For over twenty years, Isa Genzken (born 1948) has created an impressive, multi-faceted body of work using a wide artistic vocabulary, an approach that includes the use of photography, video, film, collages and collage books. Genzken is best known for her sculptures, gaining attention for her minimalist oriented “Hyperbolos” and “Ellipsoids” in the late 70s and architecturally-inflected works such as her recent epoxy resin windows and skyscraper “Columns” from the 90s. Genzken’s practices, to date, are incredibly wide-ranging but her work remains dedicated to challenging the viewer’s self-awareness by means of physically altering their perceptions, bringing bodies together in spaces and integrating elements of a mixed media into sculpture.
There is an intuitive and consistent manner to Genzken’s work, not only in dramatising aspects of space and scale for the audience but in creating new dialogues and contact with surfaces of material. She has always engaged in the divides between public and private, and the effects on the modern individual of advertising, design and architecture. The socio-political content is evident and central to her oeuvre.
The formal elements of traditional sculpture are also addressed in Genzken’s work. The use of plinths to elevate works to eye-level refers to the autonomous nature she attributes to the assemblages and also to question the interface between surface and fragility. In her recent show at the Kunsthalle Zurich, a new group of works entitled Empire/Vampire, Who kills Death (2002/2003) featured twenty two sculptures using toy figures in apocalyptic scenes of war and urban devastation – a new direction in Genzken’s interest in the fictitious space of sculpture.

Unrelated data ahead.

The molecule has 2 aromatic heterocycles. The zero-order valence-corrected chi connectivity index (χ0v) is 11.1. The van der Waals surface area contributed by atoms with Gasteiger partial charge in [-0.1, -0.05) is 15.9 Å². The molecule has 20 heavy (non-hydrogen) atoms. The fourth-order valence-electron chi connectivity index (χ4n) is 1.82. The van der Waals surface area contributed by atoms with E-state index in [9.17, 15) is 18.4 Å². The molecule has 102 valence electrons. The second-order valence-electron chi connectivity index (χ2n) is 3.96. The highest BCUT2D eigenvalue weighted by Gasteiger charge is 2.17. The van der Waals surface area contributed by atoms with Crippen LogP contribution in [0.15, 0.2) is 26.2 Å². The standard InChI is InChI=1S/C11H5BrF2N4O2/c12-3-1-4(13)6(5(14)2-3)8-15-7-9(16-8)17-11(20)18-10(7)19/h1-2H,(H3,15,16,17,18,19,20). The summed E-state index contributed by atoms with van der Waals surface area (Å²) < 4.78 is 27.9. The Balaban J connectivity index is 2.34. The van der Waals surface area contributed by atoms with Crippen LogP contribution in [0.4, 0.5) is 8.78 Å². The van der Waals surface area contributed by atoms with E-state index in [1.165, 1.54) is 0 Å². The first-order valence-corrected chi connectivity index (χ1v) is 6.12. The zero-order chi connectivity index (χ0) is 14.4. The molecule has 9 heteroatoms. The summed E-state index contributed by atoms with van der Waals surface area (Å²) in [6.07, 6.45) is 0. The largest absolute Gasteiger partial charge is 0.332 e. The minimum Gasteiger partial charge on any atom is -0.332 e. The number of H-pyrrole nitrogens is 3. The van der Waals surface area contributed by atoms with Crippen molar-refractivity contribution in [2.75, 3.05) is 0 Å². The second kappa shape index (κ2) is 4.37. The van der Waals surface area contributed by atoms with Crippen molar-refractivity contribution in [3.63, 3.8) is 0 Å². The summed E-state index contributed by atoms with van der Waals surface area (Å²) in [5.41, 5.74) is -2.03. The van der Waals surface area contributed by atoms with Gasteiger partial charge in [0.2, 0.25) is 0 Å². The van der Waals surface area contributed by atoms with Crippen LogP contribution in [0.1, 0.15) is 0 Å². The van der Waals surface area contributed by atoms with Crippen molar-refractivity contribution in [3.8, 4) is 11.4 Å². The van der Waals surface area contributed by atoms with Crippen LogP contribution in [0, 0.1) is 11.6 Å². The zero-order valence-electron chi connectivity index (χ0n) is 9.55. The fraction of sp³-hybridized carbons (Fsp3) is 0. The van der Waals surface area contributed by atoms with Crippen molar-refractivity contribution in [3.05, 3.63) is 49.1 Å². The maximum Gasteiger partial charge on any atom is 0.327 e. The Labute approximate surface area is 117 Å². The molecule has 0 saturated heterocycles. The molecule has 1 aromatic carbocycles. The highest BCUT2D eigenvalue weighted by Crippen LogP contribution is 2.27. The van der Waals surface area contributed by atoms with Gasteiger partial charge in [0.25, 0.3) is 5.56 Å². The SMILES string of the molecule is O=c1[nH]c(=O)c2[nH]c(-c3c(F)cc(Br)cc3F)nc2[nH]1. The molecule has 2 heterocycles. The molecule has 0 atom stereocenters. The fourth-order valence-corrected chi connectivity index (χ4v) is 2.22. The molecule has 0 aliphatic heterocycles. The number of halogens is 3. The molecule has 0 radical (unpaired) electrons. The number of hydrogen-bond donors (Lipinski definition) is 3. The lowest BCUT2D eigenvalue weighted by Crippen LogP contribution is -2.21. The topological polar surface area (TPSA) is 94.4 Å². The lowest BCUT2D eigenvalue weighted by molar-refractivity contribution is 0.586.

Hauser & Wirth are proud to present Isa Genzken’s first major solo show in London. The new works are site-specific installations created in response to the gallery space and also hint at the architecture of gothic churches. ‘Wasserspeier’ (Gargoyles) in the show’s title is Genzken’s play with the contradictory treatment of these figures gracing the church fronts. Gargoyles were originally used as waterspouts, a protective measure, and thus she toys with the irony of their visual form. The works are complex assemblages using an extensive range of media.
Isa Genzken has won numerous prizes, including the Wolfgang-Hahn-Prize, Museum Ludwig, Cologne in 2002 and the Internationaler Kunstpreis der Kulturstiftung der SSK Munchen, Munich 2003. Her show entitled “Fuck The Bauhaus/New Buildings for New York” in 2000 at the AC Project Room, New York was widely acclaimed and she gained much attention at the Documenta 11, Kassel in 2002. Her recent, successful show at the Kunsthalle Zurich (2003) included collaborative work with Wolfgang Tillmans (Catalogue available). The artist lives and works in Berlin.